Cutter realizes, too late, that this second Permian anomaly isn’t exactly the same as before. It now leads to an earlier point in the Permian. One of the team is killed (leaving the human skeleton that Cutter found previously (in the past’s future) and Cutter also takes the photos of Helen that they retrieved from the camera.

Escaping with lives, Helen and Cutter return to the present, not realizing that baby predators were left behind.

In the present, Helen reveals that she plans to continue exploring the anomalies and drops the bombshell on Cutter that she had an affair with his trusted friend and confidant, Stephen, then escapes into the closing anomaly.

Only then does Cutter learn that Claudia Brown has ceased to exist and no one remembers her except himself. End of series one.

Let’s look at that cliffhanger a little in regards to the context of the series.

There were really two mysteries in the first series. One was the anomalies themselves and nothing really was learned about them at all. They started for no apparent reason, appeared with no apparent pattern, and had no apparent one-to-one relationship between time and space. They were presented as almost a force of nature – one that is not understood, but cannot be avoided. It’s the mystery that is not to be solved. Perhaps it has no solution.

But there was a mystery or two that could be solved: Who was the dead body, and what was Helen doing having her picture taken in the Permian? These mysteries were cleared up. The writers gave us the answers that they had been promising. The cliffhanger, with Claudia Brown being going and time being changed was new, unexpected and a teaser. I can’t say I liked it, but it was a surprise new mystery.

In the second series, once again, we’re presented with a series of mysteries. The anomalies continue in pretty much the same fashion, albeit with the added factor of Conner’s anomaly detector telling them where they are.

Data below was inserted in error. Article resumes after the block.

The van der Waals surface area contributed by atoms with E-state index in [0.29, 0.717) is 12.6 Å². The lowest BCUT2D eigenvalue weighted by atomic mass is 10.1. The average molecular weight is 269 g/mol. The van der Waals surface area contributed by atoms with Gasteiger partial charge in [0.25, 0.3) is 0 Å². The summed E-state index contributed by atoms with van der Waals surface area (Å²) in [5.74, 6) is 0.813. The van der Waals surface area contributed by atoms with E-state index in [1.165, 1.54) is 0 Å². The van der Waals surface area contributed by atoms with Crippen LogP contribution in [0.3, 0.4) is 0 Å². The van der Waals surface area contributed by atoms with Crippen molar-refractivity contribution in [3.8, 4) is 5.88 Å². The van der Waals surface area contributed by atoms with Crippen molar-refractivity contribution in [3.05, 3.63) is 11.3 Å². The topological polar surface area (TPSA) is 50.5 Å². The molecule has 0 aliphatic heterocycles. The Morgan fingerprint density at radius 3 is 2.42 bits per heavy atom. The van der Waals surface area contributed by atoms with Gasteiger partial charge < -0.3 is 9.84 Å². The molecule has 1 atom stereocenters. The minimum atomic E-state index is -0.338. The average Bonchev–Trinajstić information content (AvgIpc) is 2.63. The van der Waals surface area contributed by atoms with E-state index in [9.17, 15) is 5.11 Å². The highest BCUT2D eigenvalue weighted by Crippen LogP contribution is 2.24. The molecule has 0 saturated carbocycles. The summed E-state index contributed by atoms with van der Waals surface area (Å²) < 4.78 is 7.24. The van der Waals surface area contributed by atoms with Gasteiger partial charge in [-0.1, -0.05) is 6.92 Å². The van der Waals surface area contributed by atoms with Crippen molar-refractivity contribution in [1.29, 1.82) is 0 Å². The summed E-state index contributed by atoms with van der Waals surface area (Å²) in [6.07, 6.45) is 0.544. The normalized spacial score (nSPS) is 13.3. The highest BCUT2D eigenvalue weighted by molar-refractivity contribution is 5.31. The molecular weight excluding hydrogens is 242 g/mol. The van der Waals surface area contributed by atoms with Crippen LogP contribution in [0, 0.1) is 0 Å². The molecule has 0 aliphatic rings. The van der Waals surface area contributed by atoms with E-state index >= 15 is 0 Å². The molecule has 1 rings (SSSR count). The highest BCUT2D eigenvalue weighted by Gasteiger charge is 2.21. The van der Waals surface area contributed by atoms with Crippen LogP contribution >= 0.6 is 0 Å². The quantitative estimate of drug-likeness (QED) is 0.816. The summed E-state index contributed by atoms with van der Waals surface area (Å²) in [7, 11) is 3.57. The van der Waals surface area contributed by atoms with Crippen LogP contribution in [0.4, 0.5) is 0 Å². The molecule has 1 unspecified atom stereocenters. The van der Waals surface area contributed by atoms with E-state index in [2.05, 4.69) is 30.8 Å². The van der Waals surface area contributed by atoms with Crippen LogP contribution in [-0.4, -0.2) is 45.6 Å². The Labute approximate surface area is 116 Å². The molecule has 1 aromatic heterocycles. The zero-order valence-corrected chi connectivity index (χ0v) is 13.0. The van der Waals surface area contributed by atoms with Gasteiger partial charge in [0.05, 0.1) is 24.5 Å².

In the second series, we wonder who is the traitor at the ARC? When we learn it is Leak, we wonder what’s he up to? Will Stephen be fooled by Helen? Will he betray his friends? How dumb can Conner be about his girlfriend? Who is the mysterious “Cleaner” who dies in the first episode but shows up again and again?

By the end of the series, all these questions have been answered, with the possible exception of the identity of the Cleaner. At least we are informed at the end that he is not one indestructible person, but an army of identical individuals. There’s not much of a cliffhanger in series two. It’s more Helen pointing out that time can be changed and that, perhaps, she’ll be bringing Stephen back. No cliffhanger is really needed, because after the first series started airing, Primeval was guaranteed two more series production.

Now we come to the third series. Ratings have been steadily declining, but the series is still popular. Ad revenue is down, but the cost of the show is high. The fate of Primeval is uncertain.

This year we start to learn something about the anomalies. They’re been around forever. (Well, obvious really, since know they go back at least as far as the Silurian.) More than that, they’ve been around throughout human history, undetected. They can be predicted, first by Cutter’s model, then by the mysterious future ARC artifact. They can be controlled with a proper (again future ARC) device. There is another government conspiracy aiming to use the anomalies for purpose or purposes unknown. They can be captured and moved using magnetism. They can be locked down. They have something to do with a mysterious government project from before the second world war. Finally, at last, the mystery of the anomalies is beginning to unravel.